About the Author

Alan Cumyn

Alan Cumyn has written many highly acclaimed novels for both children and adults. His three Owen Skye books have won several major awards. The Secret Life of Owen Skye won the Mr. Christie's Award and was nominated for the Governor General's Award, the Ruth Schwartz Award and the Pacific Northwest Libraries Association Young Readers Choice Award. After Sylvia was nominated for the TD Children's Literature Award, and Dear Sylvia was shortlisted for the Canadian Library Association Children's Book of the Year Award. Alan is also a two-time winner of the Ottawa Book Award. Alan teaches in the MFA program at Vermont College of Fine Arts and is currently chair of the Writers' Union of Canada.

Books by this Author
After Sylvia

After Sylvia

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Dear Sylvia

Dear Sylvia

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The Famished Lover

The Famished Lover

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The Secret Life of Owen Skye

The Secret Life of Owen Skye

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The Sojourn
Excerpt

Midnight now, and as I have no billet, but must report in the morning, I let my feet take me down the narrow, poplar­lined road back to perdition. It is dark and rutted, but hardly lonely: the road is clogged with a long, lumbering, mud-choked supply line of gear-grinding trucks, horse-drawn limbers and gun carriages, and slogging men on foot . . . most going in the wrong direction, away from the Salient.

“Heading for the Somme,” one lad says to me on his way by, when I ask. “I feel like a lucky bastard to be away from here.”

The arc of battle stretches ahead of me, with the dark, brooding ruins of Ypres smoking in the distance.

Better to keep my eyes down. I plod along, boots squelching in the roadside mud (and what fine boots these have become, now that my feet have adjusted through the pain). We are rank, sweating, filthy, unwashed men and beasts, silent except for the tired tramp of feet, the machinery of our breathing, the occasional fart or grunt or muttered curse aimed at nothing in particular. Silent, that is, compared to the explosions beyond, which are so constant they hardly count as noise.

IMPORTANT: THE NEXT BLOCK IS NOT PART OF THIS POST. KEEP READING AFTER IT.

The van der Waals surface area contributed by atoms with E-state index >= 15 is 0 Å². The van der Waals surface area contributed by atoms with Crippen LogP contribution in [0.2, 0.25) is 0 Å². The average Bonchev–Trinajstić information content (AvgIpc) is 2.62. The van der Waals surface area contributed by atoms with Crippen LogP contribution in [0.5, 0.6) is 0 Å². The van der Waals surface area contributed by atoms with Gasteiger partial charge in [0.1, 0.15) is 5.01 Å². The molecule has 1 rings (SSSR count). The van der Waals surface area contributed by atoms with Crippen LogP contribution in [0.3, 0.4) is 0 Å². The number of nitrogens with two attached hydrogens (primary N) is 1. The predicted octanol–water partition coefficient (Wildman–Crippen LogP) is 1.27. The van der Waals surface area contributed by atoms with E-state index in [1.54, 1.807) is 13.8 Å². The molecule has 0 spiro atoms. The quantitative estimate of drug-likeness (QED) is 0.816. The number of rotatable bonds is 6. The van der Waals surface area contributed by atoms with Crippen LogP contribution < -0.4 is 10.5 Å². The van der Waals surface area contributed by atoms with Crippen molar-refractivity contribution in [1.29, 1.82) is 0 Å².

The road is far too small to accommodate us. More and more I am squeezed to the side by passing trucks and field guns heading away from the line of fire. I expect the shaking, the cold, the fear of some hours ago to return and reclaim me. But step follows step, breath turns to breath, and while my pack and rifle grow heavier, my heart stays slow and calm.

Then for no reason at all I look up at just the right instant to glimpse a brilliant star flare illuminating the night sky. I watch for several more paces as shells explode across the horizon, and then I find myself standing in a field some steps off without being aware of having consciously decided to leave the road. I gaze dumbfounded at the distant splashes of deepest blues and scarlet reds and angry orange balls of flame, of yellow streaking flares and sudden riots of green, purple, blinding white, and then seconds of profound darkness broken again and again by more explosions of colour.

For the briefest moment I suffer the confusion that God is trying to get my attention by this awesome display. But of course there is no God, no God anywhere, unless the darkness itself is God, the unmarked palette of the night sky. The rest of the work is ours completely, our damnation increasing with every blast.

I stand rooted, almost, in the face of this demonstration, suddenly weakened with hunger and despair. How can I go on? How can anyone? Why not be done with it, lie down here and sink peacefully back into the earth? ­Wouldn’t that be better than walking, fully conscious, into the blast?

I stand staring, shaken, an unnoticed scarecrow in a deserted field not far from the true fields of agony and death.

But in the end it is only a moment in a loose collection of moments, a sliding to the side in order to move forward. Soon enough, and under my own steam, I am walking again towards my doom, part of the huge, slogging effort which seems to be moving in two directions at once, like a great slithering beast that cannot make up its mind.

A shell lands screaming in the field, hitting perhaps the exact spot where I’d been standing a few minutes ago. It causes a ripple in the body of the beast, nothing more. I glance back anxiously, try to see what, if anything, was obliterated.

It occurs to me that that was the shell with my name on it. I was supposed to die in that blast, standing alone in the field marvelling at the great bloody buggered universe.

But here I am instead, my feet still moving forward, leaving my ghost to haunt at the shell-hole meant for me.

“Sure is pretty if you don’t think about it too much,” I say to the guy next to me, who doesn’t know what the hell I’m talking about.

From the Hardcover edition.

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